s ( n H H ) = P H H , o c c , m a x ( n H H ) n H H
s ( n H H ) = 0.06 + ( 1 0.06 ) × ( n H H ) 0.75 × P m a x
The results of the simultaneous peak power are shown in Figure 12a. The results of the described model are quite close to the ideal curve calculated by using [44]. The peak power for one household is 17.1 kW instead of 14.5 kW. In contrast, the results of the data from [42] have a peak power of 31.6 kW, which is around two times as high. For all these calculations, the one-minutes values were used. The curve of all three lines is similar and is falling rapidly. At ten households, the simultaneous power of the modeled load profiles is only 3.3 kW, which is less than 20% of the overall peak. In total, this figure shows that the resulting peak powers and their simultaneous occurrence are reasonable for performing load flow calculations.
The last important indicator is the occurrence of gradients, which describes the change of power from time step to time step. Low gradients are characteristic of a very constant load profile, which typically occurs at night. High gradients indicate a strongly fluctuating load profile and occur in households mostly through switching power-intensive devices on or off. This value is very important for all control strategies since it is much easier to control a stable system than a system with high gradients. For this value, the data of [42] is again used as a benchmark. In Figure 12b the share of the gradients are shown in 10 W steps. Most of the gradients (~70%) are around ± 10 W for both data sets. The described model has more gradients −10–0 W, but slightly fewer higher gradients in the area of ±50–100 W. In total, both curves look very similar and therefore the power changes look reasonable.
To sum up the results of the electrical load model based on the modified Markov activity model, the results are validated with data from literature and other models in the fields of energy consumption per household group and energy consumption per device group. In these fields, the results look reasonable. In the next step, the average profile of many households was investigated and compared to the SLP and HTW data. Unfortunately, there is no right profile to benchmark the results. In general, the generated results are close to or between the benchmark data. Lastly, the most important indicators, the simultaneous peak power and the occurrence of gradients, were analyzed and compared to other data. Both indicators appear accurate with regard to the comparison values. Therefore, the aim of the model, the creation of electrical load profiles for different households based on the activities of the persons living in the houses, is fulfilled.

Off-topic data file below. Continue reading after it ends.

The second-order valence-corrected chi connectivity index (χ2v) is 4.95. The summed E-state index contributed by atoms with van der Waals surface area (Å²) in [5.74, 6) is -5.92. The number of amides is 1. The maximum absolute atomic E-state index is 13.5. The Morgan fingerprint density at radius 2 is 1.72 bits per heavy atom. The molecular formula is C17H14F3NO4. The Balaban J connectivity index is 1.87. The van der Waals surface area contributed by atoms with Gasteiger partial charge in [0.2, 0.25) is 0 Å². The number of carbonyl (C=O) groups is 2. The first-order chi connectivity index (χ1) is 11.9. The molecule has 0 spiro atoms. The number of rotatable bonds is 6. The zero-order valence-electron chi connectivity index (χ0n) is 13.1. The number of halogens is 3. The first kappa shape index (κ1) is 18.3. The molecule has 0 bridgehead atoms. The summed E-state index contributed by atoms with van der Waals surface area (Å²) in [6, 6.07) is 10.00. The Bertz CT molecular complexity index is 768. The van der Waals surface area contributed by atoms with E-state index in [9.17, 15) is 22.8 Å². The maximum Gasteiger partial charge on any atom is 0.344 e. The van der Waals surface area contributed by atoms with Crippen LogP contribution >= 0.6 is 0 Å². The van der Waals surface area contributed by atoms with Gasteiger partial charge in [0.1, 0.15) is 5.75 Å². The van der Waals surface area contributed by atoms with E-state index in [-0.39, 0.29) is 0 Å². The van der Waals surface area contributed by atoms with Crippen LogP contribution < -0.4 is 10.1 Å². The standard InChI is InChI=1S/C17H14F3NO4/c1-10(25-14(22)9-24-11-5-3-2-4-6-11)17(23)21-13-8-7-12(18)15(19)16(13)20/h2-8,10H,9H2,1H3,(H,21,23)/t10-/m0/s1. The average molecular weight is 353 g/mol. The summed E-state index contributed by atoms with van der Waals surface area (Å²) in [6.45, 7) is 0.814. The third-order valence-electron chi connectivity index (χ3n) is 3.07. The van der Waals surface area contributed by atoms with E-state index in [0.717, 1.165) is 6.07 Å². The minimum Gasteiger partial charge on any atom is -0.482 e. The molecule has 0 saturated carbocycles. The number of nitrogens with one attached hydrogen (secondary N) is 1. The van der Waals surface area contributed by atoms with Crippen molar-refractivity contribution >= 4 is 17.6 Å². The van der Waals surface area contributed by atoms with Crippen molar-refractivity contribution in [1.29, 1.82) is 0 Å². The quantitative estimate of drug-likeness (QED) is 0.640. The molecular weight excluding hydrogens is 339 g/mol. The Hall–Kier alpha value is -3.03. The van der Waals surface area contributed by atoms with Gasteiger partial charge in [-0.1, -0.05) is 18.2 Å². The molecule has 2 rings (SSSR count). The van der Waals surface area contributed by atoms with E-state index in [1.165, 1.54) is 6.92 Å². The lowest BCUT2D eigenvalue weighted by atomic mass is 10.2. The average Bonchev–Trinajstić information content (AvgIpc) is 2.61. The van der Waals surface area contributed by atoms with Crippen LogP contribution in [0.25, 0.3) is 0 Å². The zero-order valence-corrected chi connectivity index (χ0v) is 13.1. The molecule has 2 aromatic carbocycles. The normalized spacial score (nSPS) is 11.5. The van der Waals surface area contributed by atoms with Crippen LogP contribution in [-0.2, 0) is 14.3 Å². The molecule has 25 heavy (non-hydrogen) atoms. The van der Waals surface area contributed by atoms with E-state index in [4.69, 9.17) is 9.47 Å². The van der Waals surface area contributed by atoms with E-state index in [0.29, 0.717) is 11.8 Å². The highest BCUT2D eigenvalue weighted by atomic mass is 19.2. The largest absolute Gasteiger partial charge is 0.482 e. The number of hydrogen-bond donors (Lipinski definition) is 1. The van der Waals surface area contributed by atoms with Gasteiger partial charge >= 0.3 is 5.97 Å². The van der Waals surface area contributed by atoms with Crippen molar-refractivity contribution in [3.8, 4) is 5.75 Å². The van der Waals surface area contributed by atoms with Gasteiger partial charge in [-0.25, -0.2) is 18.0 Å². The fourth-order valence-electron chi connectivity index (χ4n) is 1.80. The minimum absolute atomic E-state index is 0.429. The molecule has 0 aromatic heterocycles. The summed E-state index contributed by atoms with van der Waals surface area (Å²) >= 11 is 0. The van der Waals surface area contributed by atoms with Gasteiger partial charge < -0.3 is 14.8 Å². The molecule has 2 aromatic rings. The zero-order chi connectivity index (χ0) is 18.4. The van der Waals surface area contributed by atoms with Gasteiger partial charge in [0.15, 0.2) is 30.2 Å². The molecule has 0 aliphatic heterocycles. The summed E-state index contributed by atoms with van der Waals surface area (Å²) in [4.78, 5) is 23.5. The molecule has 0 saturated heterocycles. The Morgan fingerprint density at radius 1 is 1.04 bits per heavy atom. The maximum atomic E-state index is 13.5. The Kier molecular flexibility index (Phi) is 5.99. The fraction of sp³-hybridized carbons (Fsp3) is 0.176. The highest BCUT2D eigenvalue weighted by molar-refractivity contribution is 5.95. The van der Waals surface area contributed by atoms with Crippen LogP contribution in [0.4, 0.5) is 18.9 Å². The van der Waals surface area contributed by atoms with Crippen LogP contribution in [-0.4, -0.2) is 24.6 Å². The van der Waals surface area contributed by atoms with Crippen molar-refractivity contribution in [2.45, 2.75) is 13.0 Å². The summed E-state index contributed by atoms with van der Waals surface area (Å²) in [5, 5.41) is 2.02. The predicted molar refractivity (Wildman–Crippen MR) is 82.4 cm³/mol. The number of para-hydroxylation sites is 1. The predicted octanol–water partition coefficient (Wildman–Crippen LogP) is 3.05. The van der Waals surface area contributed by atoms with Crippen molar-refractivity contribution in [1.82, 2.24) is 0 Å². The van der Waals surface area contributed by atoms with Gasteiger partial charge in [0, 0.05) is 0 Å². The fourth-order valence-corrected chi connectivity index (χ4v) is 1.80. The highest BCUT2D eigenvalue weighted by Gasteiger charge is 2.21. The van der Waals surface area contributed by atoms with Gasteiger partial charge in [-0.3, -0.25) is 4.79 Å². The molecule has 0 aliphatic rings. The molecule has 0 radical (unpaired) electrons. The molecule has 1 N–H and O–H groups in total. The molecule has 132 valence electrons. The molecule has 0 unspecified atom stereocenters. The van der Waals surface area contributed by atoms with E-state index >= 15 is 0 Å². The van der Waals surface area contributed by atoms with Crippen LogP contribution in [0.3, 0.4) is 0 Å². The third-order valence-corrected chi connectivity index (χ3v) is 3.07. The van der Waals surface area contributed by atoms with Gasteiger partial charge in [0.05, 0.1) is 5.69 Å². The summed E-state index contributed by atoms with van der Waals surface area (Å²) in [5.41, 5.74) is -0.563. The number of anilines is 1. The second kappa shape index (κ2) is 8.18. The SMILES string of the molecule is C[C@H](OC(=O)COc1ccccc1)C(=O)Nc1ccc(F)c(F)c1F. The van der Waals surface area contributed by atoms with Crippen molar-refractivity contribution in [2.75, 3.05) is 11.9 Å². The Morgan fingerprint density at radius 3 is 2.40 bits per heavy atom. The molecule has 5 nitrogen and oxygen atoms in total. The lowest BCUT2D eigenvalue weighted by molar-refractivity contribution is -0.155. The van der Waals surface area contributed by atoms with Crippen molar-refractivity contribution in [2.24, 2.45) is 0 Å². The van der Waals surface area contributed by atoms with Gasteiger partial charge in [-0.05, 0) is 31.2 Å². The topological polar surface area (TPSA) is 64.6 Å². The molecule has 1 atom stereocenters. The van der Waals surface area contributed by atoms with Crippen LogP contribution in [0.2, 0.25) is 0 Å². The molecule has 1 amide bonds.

3.4. Mobility Model

This chapter validates the results of the mobility model. Important mobility parameters of the agents and the vehicles, such as the mobility rate, the kilometrage and the duration of the journey, are compared with the values given in the MiD [46]. The validation is carried out with a view to the future use of the model. The weightings specified in the MiD are taken into account. For general comparisons, the distribution of vehicles among the city categories based on the MiD data is used and the simulation results are weighted accordingly. Table 8 contains the distribution for weighting the results of the different city categories based on the vehicle distribution in the MiD. With the help of the weightings, the results were combined to achieve a distribution representative for Germany.